Along with the rest of the market, meat markets have been exceptionally volatile this week. April cattle closed 300 points up off the limit yesterday as the market is responding to a surge higher in beef prices over the past couple days. An interesting aspect of this is that there is a surge in packer margins which is trying to fill the retail pipeline which, for at least the short-term, is a bullish force. Beef supply is high right now and add that to the fact that cattle weights are up in a time when usually they are smaller, suggesting that this could be a sign that cattle is already backing up in the country. We may see some temporary pops here in the short-term, but I do not see any reason to stay long this market.

Average dressed steer weights for the week ending March 7th came in at 903 pounds, up from 897 the previous week and 871 a year ago. The 5-year average weekly weight for that week is 879.4. This is a bearish development. The USDA boxed beef cutout was up $3.27 at mid-session yesterday and closed $2.63 higher at $249.87. This was up from $206.01 the previous week and $228.67 a year ago. This is the highest the cutout has been since June 2017. U.S. beef export sales for the week ending March 12 came in at 21,188 tonnes, up from 17,668 the previous week and the highest since January 23. Cumulative sales for 2020 have reached 337,282 tonnes, up 17% from last year’s pace and the highest on record going back to at least 2002. The largest buyers this week were South Korea at 7,343 tonnes, followed by Japan at 4,007, Canada at 2,675 and Taiwan at 2,348. China bought 8 tonnes after buying 694 tonnes the previous week. The countries with the largest commitments for 2020 are Japan at 100,146 tonnes (roughly 30% of all U.S. sales), South Korea at 81,159, and Hong Kong at 47,901.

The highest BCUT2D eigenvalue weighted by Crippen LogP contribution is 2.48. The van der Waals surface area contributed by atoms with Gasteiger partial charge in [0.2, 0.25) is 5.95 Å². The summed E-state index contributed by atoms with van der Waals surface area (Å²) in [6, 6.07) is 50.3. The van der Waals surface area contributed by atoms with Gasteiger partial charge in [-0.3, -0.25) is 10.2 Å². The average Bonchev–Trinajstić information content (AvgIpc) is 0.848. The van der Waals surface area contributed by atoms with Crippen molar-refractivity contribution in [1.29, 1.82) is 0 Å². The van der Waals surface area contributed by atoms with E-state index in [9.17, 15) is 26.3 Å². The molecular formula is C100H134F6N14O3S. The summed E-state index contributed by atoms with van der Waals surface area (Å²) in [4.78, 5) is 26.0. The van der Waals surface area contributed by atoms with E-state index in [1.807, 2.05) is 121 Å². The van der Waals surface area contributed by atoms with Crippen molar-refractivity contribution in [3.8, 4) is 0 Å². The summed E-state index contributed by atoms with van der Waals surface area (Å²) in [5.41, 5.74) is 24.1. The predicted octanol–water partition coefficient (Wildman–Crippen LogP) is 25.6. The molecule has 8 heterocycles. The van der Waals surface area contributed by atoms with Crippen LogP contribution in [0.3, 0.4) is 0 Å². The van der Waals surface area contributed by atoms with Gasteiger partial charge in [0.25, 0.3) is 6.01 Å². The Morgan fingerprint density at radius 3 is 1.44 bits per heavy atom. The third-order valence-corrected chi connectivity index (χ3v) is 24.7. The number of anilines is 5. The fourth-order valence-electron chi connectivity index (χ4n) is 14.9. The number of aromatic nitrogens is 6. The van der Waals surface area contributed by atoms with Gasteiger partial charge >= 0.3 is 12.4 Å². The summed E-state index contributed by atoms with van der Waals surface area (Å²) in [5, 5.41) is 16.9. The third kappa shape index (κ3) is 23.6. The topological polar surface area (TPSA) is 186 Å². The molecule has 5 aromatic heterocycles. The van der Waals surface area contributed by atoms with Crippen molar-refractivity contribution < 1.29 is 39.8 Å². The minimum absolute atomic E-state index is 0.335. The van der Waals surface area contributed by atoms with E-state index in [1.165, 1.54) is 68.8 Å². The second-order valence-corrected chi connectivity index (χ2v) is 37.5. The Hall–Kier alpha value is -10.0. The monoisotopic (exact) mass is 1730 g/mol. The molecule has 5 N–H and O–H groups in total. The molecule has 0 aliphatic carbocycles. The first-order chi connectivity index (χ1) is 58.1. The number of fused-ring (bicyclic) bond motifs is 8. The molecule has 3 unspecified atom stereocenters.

The USDA estimated cattle slaughter came in at 115,000 head yesterday. This brings the total for the week so far to 474,000 head, down from 485,000 last week and down from 480,000 a year ago. For the cattle on feed report, traders see placements for the month of February at just 92.4% of last year with a range of 89.0-97.1. Marketings for February are expected at 105.6% of last year. This would leave On Feed supply for March 1 at 100.3% of last year (range 99.7-101).

Live Cattle Jun ’20 Daily Chart

Peter McGinn

Peter graduated from DePaul University with a degree in Economics. Peter started his career with an IB at the Chicago Board of Trade. He then moved on to TradeStation Securities for a time before starting as a Market Strategist at RJO Futures in 2018.